This unique position of mathematics allows for any number of easy and effective self-study techniques. One of the simplest is the approach that got me through a linear algebra section taught by the worst college level instructor I have ever encountered (and that, my covers some territory).

All you need is a textbook and a few sheets of scratch paper. You cover everything below the paragraph you're reading with the sheet of paper. When you get to an example, leave the solution covered and try the problem. After you've finished check your work. If you got it right you continue working your way through the section. If you got it wrong, you have a few choices. If you feel you basically understood the solution and see where you made your mistake, you might simply want to go on; if you're not quite sure about some of the steps in the solution, you should probably go back to the beginning of the section; if you're really lost, you should go back to the preceding section and/or the previous sections that introduced the concepts you're having trouble with.

Once you've worked through all the examples, start on the odd numbered problems and check your answers as you go. If you're feeling confident, you can skip to the difficult problems but if you make a mistake or get stuck you should probably go back to number 1.

Don't get me wrong. I'm not saying this is the only technique, let alone the best, for teaching yourself mathematics. Nor am I suggesting that we make a practice of dumping student in sink-or-swim situations. I think we should provide students with the best teachers and support system possible, but even under those conditions, the internal resources needed to teach yourself mathematics are tremendously valuable to all students and are absolutely essential to anyone who has to use sophisticated analytical reasoning.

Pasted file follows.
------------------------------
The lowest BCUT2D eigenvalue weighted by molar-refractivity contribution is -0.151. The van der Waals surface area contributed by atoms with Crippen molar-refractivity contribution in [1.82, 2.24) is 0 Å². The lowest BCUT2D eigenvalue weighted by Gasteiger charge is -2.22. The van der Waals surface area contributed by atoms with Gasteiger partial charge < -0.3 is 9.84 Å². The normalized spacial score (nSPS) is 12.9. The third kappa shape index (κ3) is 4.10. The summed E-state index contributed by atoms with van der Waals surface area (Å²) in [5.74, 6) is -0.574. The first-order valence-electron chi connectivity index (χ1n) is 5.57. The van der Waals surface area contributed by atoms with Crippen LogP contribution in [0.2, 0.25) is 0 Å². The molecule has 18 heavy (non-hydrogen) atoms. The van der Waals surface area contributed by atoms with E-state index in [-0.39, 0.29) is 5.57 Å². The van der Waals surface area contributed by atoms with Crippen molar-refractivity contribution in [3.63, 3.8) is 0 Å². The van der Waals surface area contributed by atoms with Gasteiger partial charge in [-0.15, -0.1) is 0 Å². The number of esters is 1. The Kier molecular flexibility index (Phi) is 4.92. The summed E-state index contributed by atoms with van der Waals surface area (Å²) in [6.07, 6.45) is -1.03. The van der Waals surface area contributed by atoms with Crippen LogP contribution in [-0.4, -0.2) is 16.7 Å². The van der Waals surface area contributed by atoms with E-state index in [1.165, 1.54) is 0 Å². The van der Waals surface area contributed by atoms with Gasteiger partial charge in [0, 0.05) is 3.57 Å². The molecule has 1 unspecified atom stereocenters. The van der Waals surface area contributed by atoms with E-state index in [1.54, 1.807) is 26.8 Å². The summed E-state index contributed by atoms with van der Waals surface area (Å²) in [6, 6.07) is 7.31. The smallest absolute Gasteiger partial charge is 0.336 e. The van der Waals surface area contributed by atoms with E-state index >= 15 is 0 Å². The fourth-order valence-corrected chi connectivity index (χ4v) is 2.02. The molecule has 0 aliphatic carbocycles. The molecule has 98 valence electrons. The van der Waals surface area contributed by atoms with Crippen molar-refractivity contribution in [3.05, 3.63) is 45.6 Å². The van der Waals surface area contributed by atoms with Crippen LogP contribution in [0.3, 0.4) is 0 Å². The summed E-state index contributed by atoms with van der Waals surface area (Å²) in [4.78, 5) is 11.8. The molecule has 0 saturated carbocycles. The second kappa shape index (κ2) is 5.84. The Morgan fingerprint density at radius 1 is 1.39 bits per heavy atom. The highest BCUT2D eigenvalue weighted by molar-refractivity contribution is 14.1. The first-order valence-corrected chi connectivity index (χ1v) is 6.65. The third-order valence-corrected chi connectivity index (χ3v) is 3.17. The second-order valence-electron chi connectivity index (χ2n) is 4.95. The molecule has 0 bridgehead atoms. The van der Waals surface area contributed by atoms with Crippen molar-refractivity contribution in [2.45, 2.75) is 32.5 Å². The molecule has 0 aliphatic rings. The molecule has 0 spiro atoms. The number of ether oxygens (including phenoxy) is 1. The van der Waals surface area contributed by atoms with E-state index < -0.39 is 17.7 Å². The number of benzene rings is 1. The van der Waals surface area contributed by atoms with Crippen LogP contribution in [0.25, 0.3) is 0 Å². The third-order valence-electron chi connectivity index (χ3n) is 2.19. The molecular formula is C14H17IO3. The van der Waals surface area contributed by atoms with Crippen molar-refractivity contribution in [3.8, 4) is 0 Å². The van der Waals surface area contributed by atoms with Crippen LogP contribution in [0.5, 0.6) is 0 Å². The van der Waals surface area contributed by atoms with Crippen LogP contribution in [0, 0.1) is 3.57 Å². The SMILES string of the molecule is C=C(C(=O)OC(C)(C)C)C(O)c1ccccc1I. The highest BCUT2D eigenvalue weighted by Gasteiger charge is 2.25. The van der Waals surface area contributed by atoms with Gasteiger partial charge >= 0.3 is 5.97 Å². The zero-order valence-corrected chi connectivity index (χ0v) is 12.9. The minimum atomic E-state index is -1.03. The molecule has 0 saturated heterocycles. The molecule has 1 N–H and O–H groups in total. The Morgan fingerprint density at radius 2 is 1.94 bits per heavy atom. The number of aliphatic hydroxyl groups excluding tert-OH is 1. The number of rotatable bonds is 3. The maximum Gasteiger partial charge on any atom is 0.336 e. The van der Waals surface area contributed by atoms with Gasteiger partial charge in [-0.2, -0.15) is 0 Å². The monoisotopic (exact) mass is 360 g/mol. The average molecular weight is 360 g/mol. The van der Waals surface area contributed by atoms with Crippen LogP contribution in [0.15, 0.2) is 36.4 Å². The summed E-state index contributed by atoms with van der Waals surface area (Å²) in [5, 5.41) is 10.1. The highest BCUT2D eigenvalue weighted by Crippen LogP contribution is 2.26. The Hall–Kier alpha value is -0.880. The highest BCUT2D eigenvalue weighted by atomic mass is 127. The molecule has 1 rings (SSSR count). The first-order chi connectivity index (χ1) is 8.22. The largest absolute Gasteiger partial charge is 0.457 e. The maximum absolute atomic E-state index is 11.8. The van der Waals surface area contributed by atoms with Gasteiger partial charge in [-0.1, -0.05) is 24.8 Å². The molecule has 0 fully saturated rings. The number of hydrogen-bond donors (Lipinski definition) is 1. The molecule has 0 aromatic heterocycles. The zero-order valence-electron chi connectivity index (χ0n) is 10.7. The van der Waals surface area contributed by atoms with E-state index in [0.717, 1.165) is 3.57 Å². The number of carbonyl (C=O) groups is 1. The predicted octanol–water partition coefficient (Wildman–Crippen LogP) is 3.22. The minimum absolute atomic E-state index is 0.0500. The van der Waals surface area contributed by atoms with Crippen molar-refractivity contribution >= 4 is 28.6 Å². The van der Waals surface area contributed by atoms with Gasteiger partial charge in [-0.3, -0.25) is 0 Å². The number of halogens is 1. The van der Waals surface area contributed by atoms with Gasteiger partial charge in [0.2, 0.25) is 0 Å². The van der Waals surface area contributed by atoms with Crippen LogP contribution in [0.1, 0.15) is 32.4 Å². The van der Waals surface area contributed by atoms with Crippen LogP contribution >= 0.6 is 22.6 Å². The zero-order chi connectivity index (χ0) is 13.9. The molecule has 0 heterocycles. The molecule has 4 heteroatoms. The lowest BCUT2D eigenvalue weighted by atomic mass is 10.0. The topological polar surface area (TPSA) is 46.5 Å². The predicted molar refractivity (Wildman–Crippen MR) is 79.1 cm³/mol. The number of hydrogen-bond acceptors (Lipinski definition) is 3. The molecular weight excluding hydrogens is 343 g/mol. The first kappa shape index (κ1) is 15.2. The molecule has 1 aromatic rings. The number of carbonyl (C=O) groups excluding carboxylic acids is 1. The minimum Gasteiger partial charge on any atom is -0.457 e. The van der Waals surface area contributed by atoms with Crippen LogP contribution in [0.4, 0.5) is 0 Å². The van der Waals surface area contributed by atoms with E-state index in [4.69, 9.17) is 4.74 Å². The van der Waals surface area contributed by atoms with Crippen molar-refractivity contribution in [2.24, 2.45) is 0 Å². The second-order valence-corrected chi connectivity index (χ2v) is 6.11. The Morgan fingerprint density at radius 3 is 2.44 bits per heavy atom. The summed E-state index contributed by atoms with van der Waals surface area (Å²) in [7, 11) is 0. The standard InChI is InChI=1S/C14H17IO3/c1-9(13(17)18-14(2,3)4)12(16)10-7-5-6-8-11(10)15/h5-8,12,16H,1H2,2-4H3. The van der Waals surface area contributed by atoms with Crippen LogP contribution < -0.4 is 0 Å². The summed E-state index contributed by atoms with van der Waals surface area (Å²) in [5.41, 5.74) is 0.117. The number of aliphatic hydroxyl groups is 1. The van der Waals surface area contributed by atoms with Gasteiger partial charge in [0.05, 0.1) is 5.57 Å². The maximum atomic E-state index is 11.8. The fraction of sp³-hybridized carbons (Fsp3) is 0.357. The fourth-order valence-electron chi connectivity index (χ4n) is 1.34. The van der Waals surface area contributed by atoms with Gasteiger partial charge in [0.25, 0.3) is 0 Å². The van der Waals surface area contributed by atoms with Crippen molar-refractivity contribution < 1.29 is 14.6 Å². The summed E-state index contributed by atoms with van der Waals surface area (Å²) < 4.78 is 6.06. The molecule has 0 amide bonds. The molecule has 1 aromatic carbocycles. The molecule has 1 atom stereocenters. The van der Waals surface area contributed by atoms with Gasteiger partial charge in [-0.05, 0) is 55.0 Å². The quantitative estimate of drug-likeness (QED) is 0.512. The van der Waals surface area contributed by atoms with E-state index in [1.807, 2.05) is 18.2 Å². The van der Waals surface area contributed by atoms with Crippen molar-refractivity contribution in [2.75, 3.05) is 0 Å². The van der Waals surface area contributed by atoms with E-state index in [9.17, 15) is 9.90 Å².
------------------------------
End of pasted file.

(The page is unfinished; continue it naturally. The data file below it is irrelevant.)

Tragic postscript: In what I can only assume is an idiotic attempt raise standards, most books have stopped giving answers to odd-numbered problems. Under the old system you would assign odd problems when you wanted the students to be able to check their work and even problems when you wanted to make sure they weren't just looking answers up in the back of the book. It was a simple, flexible, and effective system that encouraged students to be independent and resourceful. No wonder it was such a prime target for reform.

* I heard a story (possibly apocryphal) of a professor who walked into an upper level math class, wrote properties of real numbers on the board, told the class that was all they needed to know to prove all the theorems in the book, then walked out.
** The relationship between mathematics and statistics is particularly complex, far too complex to discuss in a blog post.

Originally posted at West Coast Stat Views

Sunday, November 18, 2012

The Number-line Code

This one grew out of some time I spent recently helping a family first-grader with her subtraction homework. I made up some sheets with numbers and letters. My original thought was just to make the practice sheets more interesting by having the answer spell out a word, but I noticed my tutoree (who naturally has very good math genes) had, without prompting, started using the code key as a number line to figure out the answers.

The more I thought about it, the more I liked the idea of using this approach for a wide range of problems. For the very early grades, it teaches numbers and letters. It has great appeal for kids (particularly if presented with the right air of mystery -- I'd suggest a pirate motif). It reinforces the number line concept and the essential idea of looking things up in tables.